We sat down with the CEO of ISBL, Stephen Morales for a Q&A to discuss the biggest topics in UK education. Read on for advice for school leaders and finance managers.
Q: How should school leaders view their SBP or finance team, and how can they work with them more effectively?
A: It depends what is meant by “school leaders”. SBPs themselves are school leaders. If the question is further qualified by referring to pedagogical leaders and other executive staff in a trust, then the answer is SBPs should be treated with professional respect at all times and appreciated for the niche skills and experience they bring to the table. Other leaders should interact with them in the way they would any other senior member of staff.
Q: What advice would you offer to SBPs who don’t feel involved in decision making by the SLT?
A: Ask for an explanation regarding your exclusion from senior leadership meetings and strategic conversations. Explain the additional value you can add by being in these meetings and point to broadly accepted sector best practice that encourages a culture of joined-up leadership where governance, business and pedagogy work with a culture of inclusivity as a central value. However, recognise that in a MAT structure central decision-making is likely to trump any local autonomy afforded to schools within the trust. So, unless you hold an executive position, your strategic decision-making influence across the trust will be limited.
Q: Are SBPs getting the support and CPD they need in order to deliver optimal services for the education sector?
A: This is a very mixed picture. Although there are opportunities via the apprenticeship levy, this only covers very specific programmes. There has generally been a reduction in subsidised training for SBPs since the demise of the National College. However, there are probably now more development opportunities available to SBPs than ever before. As the profession has matured and the complexity of the role has increased, so has the breadth and depth of the training and development programmes. There are now short courses, programmes designed for new entrants to the profession, courses for well-established practitioners and new specialist pathways, and for those who wish to pursue more academic learning, there are postgraduate research-focused qualifications at degree and master’s levels.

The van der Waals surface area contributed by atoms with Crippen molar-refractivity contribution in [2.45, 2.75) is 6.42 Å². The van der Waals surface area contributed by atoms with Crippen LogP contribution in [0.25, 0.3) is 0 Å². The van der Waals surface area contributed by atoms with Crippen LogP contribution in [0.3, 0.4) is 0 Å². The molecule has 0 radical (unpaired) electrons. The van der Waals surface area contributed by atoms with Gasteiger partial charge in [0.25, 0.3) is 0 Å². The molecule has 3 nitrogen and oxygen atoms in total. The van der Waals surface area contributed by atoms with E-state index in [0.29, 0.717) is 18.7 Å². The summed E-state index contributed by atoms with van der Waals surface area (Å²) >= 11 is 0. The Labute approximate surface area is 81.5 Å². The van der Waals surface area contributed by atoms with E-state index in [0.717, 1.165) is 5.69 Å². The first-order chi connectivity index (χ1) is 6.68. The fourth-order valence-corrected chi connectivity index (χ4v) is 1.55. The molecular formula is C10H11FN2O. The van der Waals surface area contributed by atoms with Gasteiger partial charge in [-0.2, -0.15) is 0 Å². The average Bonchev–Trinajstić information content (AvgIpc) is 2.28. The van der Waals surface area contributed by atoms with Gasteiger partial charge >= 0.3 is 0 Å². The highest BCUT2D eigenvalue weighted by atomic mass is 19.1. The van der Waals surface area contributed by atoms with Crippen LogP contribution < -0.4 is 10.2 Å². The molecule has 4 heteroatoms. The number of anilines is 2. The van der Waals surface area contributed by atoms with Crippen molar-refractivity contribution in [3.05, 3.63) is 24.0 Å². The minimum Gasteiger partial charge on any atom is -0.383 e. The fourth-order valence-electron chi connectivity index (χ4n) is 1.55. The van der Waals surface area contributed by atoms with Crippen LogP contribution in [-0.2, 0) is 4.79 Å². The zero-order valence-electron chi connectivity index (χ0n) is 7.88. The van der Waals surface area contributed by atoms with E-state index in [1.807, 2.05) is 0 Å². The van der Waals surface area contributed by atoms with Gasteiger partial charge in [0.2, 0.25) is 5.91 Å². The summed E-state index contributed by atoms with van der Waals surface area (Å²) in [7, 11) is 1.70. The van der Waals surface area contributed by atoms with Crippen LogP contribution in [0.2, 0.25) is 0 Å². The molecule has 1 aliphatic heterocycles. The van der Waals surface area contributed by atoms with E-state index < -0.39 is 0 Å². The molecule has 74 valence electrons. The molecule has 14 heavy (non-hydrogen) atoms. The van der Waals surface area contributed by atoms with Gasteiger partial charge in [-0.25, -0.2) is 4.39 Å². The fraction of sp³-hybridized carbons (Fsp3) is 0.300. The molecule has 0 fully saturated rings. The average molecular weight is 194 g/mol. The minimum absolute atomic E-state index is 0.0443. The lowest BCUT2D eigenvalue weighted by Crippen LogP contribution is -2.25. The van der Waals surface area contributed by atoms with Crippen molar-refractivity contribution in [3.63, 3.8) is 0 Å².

Our recent workforce survey did, however, return results that demonstrate a correlation between a heavy workload and a reduced capacity to engage in CPD activity. The results also suggest that during the recent period of austerity SBPs have struggled to justify funding to support their own professional development. Why is this important and how can they get it? This at the core of our existence, our very raison d’être. We are here to help the school business leadership workforce be better skilled, better informed and better placed to support the education sector. We want practitioners to be better tomorrow than they are today. This will only happen where the conditions for meaningful development and learning are right. But there also needs to be an appetite from practitioners to continuously improve.
Q: After seeing the results of ISBL’s workforce survey, is there an issue in attracting new talent to the School Business Profession?
A: Succession, recruitment and retention remains a challenge for the entire education workforce. The workforce survey shows that we are an ageing professional community and that we must now work hard on identifying new talent, creating a succession pipeline and making the SBP role an attractive career option for young people or those contemplating a career change.
Q: How do you see a ‘harder’ National Funding Formula affecting schools across the country?
A: There is only soft or hard. A hard formula forces the hand of local authorities who will have a lot less latitude to move funding between the funding blocks and should provide schools with more certainty over their allocations.
Q: Should all MATs consider pooling their General Annual Grant? What considerations should be made if they go down this route?
A: I’m not prepared to advocate for or against GAG pooling. It is a matter for trusts to decide and part of the autonomy afforded to multi-academy trusts through their funding agreement.
I would, however, comment that if resources are pooled in a spirit of trust and the approach is designed to optimise the resources available to front-line teaching and learning, you can see the benefits of centralising some functions, aggregating effort and enjoying the benefits of economies of scale. Key to the success of such is full transparency. If resources are to be pooled, a clear mechanism for calculating central costs and delegating funds to local schools needs to be well understood and developed in consultation with key stakeholders (local headteacher, local governing body, faculty heads, etc.).
Q: What issue are you most concerned about in the next 12 months?
A: A lack of policy clarity and the extent of other domestic and global challenges might mean ministers put less energy into creating a clear vision and showing real leadership in setting the direction for education policy for the duration of this parliament. We need clarity on funding, on academisation, on SEN provision and on the Ofsted framework, to name but a few key areas.
Q: What opportunity or change in the sector excites you most?
A: The removal of any limitations on what can be achieved by individual practitioners and the extent to which a highly skilled, motivated and engaged SBP workforce can help transform our education system.
This Q&A originally featured on the Schools and Academies Show website.
Read more advice and guidance in the IG Schools Funding and Finance Handbook, available for free download now.